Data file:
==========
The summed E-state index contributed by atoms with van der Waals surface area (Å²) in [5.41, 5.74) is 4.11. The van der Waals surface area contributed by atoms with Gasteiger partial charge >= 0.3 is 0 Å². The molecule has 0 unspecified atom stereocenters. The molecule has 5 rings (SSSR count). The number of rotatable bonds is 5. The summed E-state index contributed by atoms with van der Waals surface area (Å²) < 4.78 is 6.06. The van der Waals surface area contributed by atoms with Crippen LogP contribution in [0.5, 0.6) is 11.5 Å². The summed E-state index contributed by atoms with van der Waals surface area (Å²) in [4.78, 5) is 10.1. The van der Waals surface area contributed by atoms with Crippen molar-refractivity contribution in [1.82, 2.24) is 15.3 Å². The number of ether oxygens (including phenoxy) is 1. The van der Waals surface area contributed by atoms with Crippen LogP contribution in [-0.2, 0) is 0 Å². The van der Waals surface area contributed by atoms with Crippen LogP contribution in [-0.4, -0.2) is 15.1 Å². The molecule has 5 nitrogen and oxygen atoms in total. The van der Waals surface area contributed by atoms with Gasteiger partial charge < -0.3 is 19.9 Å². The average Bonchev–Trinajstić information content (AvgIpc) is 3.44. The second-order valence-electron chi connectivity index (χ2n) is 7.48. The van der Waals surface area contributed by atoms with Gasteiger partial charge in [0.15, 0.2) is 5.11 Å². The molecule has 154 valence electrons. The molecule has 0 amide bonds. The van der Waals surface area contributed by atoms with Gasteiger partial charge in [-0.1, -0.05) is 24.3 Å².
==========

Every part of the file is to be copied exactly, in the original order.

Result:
The summed E-state index contributed by atoms with van der Waals surface area (Å²) in [5.41, 5.74) is 4.11. The van der Waals surface area contributed by atoms with Gasteiger partial charge >= 0.3 is 0 Å². The molecule has 0 unspecified atom stereocenters. The molecule has 5 rings (SSSR count). The number of rotatable bonds is 5. The summed E-state index contributed by atoms with van der Waals surface area (Å²) < 4.78 is 6.06. The van der Waals surface area contributed by atoms with Crippen LogP contribution in [0.5, 0.6) is 11.5 Å². The summed E-state index contributed by atoms with van der Waals surface area (Å²) in [4.78, 5) is 10.1. The van der Waals surface area contributed by atoms with Crippen molar-refractivity contribution in [1.82, 2.24) is 15.3 Å². The number of ether oxygens (including phenoxy) is 1. The van der Waals surface area contributed by atoms with Crippen LogP contribution in [-0.2, 0) is 0 Å². The van der Waals surface area contributed by atoms with Crippen LogP contribution in [-0.4, -0.2) is 15.1 Å². The molecule has 5 nitrogen and oxygen atoms in total. The van der Waals surface area contributed by atoms with Gasteiger partial charge < -0.3 is 19.9 Å². The average Bonchev–Trinajstić information content (AvgIpc) is 3.44. The second-order valence-electron chi connectivity index (χ2n) is 7.48. The van der Waals surface area contributed by atoms with Gasteiger partial charge in [0.15, 0.2) is 5.11 Å². The molecule has 154 valence electrons. The molecule has 0 amide bonds. The van der Waals surface area contributed by atoms with Gasteiger partial charge in [-0.1, -0.05) is 24.3 Å².